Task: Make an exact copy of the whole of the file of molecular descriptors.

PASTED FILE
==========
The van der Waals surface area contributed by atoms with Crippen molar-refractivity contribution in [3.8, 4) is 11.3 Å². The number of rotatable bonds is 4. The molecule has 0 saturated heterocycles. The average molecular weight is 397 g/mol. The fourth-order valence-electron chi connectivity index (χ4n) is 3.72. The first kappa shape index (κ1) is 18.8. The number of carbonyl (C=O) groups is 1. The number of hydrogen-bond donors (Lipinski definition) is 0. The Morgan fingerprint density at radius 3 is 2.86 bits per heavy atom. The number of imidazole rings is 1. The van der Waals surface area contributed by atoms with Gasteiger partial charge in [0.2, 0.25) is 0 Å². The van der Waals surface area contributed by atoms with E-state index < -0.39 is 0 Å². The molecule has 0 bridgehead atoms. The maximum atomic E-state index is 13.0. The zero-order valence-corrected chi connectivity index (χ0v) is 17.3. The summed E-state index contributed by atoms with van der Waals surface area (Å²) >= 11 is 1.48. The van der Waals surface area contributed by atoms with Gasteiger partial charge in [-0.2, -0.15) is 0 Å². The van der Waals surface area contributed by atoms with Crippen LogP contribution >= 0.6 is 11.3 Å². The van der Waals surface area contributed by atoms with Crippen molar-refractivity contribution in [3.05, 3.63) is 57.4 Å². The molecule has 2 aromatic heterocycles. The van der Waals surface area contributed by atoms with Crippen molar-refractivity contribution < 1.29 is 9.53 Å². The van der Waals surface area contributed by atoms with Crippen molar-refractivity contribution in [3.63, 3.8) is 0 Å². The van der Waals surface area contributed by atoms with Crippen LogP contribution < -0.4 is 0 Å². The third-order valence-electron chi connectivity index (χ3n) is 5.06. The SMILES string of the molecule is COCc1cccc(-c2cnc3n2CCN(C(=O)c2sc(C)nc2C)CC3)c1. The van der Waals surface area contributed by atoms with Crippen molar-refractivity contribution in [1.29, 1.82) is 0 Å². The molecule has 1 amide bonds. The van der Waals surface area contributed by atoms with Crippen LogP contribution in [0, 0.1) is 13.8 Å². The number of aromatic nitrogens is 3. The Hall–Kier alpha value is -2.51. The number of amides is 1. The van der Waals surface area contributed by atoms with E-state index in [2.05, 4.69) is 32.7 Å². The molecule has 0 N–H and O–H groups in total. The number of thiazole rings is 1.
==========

The van der Waals surface area contributed by atoms with Crippen molar-refractivity contribution in [3.8, 4) is 11.3 Å². The number of rotatable bonds is 4. The molecule has 0 saturated heterocycles. The average molecular weight is 397 g/mol. The fourth-order valence-electron chi connectivity index (χ4n) is 3.72. The first kappa shape index (κ1) is 18.8. The number of carbonyl (C=O) groups is 1. The number of hydrogen-bond donors (Lipinski definition) is 0. The Morgan fingerprint density at radius 3 is 2.86 bits per heavy atom. The number of imidazole rings is 1. The van der Waals surface area contributed by atoms with Gasteiger partial charge in [0.2, 0.25) is 0 Å². The van der Waals surface area contributed by atoms with E-state index < -0.39 is 0 Å². The molecule has 0 bridgehead atoms. The maximum atomic E-state index is 13.0. The zero-order valence-corrected chi connectivity index (χ0v) is 17.3. The summed E-state index contributed by atoms with van der Waals surface area (Å²) >= 11 is 1.48. The van der Waals surface area contributed by atoms with Gasteiger partial charge in [-0.2, -0.15) is 0 Å². The van der Waals surface area contributed by atoms with Crippen LogP contribution >= 0.6 is 11.3 Å². The van der Waals surface area contributed by atoms with Crippen molar-refractivity contribution in [3.05, 3.63) is 57.4 Å². The molecule has 2 aromatic heterocycles. The van der Waals surface area contributed by atoms with Crippen molar-refractivity contribution < 1.29 is 9.53 Å². The van der Waals surface area contributed by atoms with Crippen molar-refractivity contribution in [3.63, 3.8) is 0 Å². The van der Waals surface area contributed by atoms with Crippen LogP contribution < -0.4 is 0 Å². The third-order valence-electron chi connectivity index (χ3n) is 5.06. The SMILES string of the molecule is COCc1cccc(-c2cnc3n2CCN(C(=O)c2sc(C)nc2C)CC3)c1. The van der Waals surface area contributed by atoms with Crippen molar-refractivity contribution in [1.29, 1.82) is 0 Å². The molecule has 1 amide bonds. The van der Waals surface area contributed by atoms with Crippen LogP contribution in [0, 0.1) is 13.8 Å². The number of aromatic nitrogens is 3. The Hall–Kier alpha value is -2.51. The number of amides is 1. The van der Waals surface area contributed by atoms with E-state index in [2.05, 4.69) is 32.7 Å². The molecule has 0 N–H and O–H groups in total. The number of thiazole rings is 1.